First, we make a decision that we are going to pull away the fear that we have about our world and address our own anxieties. Let’s do that. Like, I mean, really do that. We can’t move forward if we don’t find a way to remove the paralysis of fear that we have in ourselves. Not talking about it with our kids because we can’t solve it isn’t an excuse to ignore it or naively believe it will go away and not matter.

Second, we engage our kids in meaningful conversations, knowing that we might not have all the answers.

Third, we let our children guide the conversation with their questions. I think that this is the best way to make it customized to them, their development, their concerns.

Fourth, we remind them that we are all working together to be safe and to live in a way where we can all get along.

Fifth, we acknowledge that many of our problems stem from people responding badly to others and then decide to be empowered to respond differently than that. Many of our problems come from others not choosing to do right. Many of our problems can be blamed on someone—but, we are moving away from blaming. We are moving toward compassionately problem solving.

Sixth, listen to your children. Listen to their fears, reassure them, let them know they are loved and help them feel loved.

Seventh, we act on their questions and their suggestions. It isn’t enough to have a conversation. You need to act on ideas that they have and be open to putting together a plan to make a difference when they are ready.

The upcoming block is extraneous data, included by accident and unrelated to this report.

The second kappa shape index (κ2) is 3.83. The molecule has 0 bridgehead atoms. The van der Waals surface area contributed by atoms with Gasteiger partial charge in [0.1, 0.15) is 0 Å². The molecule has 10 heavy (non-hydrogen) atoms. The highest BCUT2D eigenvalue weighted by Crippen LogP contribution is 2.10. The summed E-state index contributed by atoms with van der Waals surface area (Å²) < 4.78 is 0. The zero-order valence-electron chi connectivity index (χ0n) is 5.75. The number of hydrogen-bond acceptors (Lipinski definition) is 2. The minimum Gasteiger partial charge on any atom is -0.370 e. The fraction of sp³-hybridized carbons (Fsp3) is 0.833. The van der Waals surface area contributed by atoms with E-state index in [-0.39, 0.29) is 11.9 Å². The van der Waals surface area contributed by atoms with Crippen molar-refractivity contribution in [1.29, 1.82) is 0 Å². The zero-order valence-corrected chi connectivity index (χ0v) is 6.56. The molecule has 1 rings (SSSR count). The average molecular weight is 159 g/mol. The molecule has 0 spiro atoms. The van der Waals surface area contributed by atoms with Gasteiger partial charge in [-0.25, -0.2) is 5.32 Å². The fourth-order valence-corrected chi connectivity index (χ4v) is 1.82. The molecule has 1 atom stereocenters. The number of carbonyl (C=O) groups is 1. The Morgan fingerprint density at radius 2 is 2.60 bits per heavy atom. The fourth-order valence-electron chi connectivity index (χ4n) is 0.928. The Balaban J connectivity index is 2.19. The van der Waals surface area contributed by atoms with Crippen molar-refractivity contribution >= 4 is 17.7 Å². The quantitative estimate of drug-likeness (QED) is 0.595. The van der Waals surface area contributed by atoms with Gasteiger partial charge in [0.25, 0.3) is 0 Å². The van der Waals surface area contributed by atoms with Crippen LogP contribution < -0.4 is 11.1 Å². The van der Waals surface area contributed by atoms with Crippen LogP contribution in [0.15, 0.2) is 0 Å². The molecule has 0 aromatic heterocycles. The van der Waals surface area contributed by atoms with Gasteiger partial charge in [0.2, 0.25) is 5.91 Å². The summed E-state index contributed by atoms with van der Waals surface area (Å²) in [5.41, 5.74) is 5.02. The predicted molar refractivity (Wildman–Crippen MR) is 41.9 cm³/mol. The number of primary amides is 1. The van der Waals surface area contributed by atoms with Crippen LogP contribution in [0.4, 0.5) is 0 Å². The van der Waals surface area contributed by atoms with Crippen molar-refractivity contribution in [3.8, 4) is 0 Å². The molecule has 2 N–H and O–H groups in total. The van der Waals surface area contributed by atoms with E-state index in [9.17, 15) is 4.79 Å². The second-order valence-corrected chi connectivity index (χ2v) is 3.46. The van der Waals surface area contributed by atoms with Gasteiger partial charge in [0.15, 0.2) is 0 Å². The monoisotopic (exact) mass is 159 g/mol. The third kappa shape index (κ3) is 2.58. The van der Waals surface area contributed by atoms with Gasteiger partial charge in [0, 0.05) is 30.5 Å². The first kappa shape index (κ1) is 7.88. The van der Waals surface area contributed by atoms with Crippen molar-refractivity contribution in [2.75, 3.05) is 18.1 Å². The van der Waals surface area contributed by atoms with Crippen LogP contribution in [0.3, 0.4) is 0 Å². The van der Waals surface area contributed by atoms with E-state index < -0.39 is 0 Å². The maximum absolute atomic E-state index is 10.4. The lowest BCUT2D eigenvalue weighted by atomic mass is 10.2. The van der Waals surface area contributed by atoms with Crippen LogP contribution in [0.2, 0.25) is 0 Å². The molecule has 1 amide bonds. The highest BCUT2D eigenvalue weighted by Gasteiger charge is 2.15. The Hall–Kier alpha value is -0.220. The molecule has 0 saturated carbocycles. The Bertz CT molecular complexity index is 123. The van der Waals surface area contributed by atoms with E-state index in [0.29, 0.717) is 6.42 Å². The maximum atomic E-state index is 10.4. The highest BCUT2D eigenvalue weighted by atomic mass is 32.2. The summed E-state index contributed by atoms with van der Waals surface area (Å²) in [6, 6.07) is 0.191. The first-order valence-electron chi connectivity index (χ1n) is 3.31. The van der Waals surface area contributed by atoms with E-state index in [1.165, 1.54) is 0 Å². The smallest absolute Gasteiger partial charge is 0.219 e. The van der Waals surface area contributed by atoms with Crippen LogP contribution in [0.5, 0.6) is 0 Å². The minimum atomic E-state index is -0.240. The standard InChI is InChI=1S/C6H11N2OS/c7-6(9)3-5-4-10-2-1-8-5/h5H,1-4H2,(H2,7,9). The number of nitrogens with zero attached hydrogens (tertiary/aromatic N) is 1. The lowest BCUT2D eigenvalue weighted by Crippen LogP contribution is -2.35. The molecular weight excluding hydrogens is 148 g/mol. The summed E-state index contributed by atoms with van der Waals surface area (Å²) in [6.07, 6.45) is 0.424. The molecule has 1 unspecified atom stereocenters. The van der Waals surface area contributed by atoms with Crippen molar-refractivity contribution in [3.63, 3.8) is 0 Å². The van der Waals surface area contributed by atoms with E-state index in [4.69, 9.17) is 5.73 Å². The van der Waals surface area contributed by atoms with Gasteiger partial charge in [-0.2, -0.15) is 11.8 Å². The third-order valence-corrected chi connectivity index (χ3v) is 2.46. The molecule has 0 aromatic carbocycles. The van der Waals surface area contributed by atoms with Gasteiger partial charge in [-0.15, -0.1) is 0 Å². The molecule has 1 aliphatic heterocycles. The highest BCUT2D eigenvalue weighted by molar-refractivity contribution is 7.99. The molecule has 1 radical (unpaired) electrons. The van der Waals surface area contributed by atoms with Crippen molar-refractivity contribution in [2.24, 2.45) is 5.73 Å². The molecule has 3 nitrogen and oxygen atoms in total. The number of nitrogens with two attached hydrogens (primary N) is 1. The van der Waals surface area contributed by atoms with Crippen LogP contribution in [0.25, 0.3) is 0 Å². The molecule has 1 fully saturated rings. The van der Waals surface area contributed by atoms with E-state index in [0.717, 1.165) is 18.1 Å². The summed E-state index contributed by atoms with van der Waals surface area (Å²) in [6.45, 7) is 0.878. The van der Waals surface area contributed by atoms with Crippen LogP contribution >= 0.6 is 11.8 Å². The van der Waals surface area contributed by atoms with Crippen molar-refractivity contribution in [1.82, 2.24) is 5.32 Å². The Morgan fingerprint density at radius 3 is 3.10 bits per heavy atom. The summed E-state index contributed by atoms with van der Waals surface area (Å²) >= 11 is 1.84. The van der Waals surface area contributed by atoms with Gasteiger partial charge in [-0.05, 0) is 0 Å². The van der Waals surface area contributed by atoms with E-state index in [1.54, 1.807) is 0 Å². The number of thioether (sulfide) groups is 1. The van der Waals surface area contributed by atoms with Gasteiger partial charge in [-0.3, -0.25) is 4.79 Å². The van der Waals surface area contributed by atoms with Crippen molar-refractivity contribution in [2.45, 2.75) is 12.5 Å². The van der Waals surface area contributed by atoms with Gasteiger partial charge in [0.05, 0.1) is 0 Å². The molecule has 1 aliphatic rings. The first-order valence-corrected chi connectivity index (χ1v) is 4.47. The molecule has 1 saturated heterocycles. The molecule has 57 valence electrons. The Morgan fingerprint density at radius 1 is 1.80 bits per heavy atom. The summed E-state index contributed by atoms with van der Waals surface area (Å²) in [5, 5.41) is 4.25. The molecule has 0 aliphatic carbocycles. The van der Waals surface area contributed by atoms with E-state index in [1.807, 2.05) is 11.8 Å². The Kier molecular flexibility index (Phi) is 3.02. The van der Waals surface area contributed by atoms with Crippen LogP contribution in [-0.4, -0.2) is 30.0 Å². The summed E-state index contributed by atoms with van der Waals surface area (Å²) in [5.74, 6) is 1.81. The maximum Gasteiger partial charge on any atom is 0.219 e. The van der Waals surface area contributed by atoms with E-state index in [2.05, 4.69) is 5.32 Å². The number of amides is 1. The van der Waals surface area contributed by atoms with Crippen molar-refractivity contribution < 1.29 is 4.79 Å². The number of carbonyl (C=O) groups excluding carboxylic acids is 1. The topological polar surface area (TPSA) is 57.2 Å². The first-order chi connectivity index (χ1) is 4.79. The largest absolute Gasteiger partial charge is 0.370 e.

Fred Rogers always had a way to make us think. The following words of wisdom are repeated and shared when bad things happen in the world. “When I was a boy and I would see scary things in the news, my mother would say to me, ‘Look for the helpers. You will always find people who are helping.’”

What we want to do, need to do, is to take it a step further and provide resources to create resilience and hope by empowering families to BECOME the helpers.

I know I don’t have all the answers. Goodness, as I was sitting a park talking to my boys about the shooting a nightclub and trying to answer their questions of “WHY?” . . . I sat with a feeling of, well, hopelessness.

But, Big Brother, who hadn’t said much, looked thoughtful and then said, “I don’t know if I will understand why. But, I know that we need to do something. We need to love people and figure out a better way.”

A Call to Action

Please join me in figuring out a better way . . . in developing a map to help talk with our kids about the “bad things” that happen. Please join me as we work to empower our families to become the helpers. We have been working towards providing resources to support parents for several months now. Join us as we work towards curating and creating the best material for parents to use “when bad things happen.”

Ways you can do that:


The Goal

The goal for the project “When Bad Things Happen” is to have tangible resources for families to use with their kids when bad things happen. These tangible resources will fill a need in our communities and prepare the way for families to know what to do when bad things happen, including how to help others. We need your help to make that happen!

When Bad Things Happen: Resources for Parents

Pennies of Time, with the input of partner organizations, is developing two free resources for families and community members to use “when bad things happen.”

With the donations from Giving Tuesday, two Free Resources will be developed and distributed: a free parent book, that provides language and examples of what to do when bad things happen, and a child book showing how a child can respond when a bad thing happens. These resources will kick off our efforts to support families to know how to respond when bad things happen and become the helpers in our communities.

Join the Movement to Raise Kind Kids!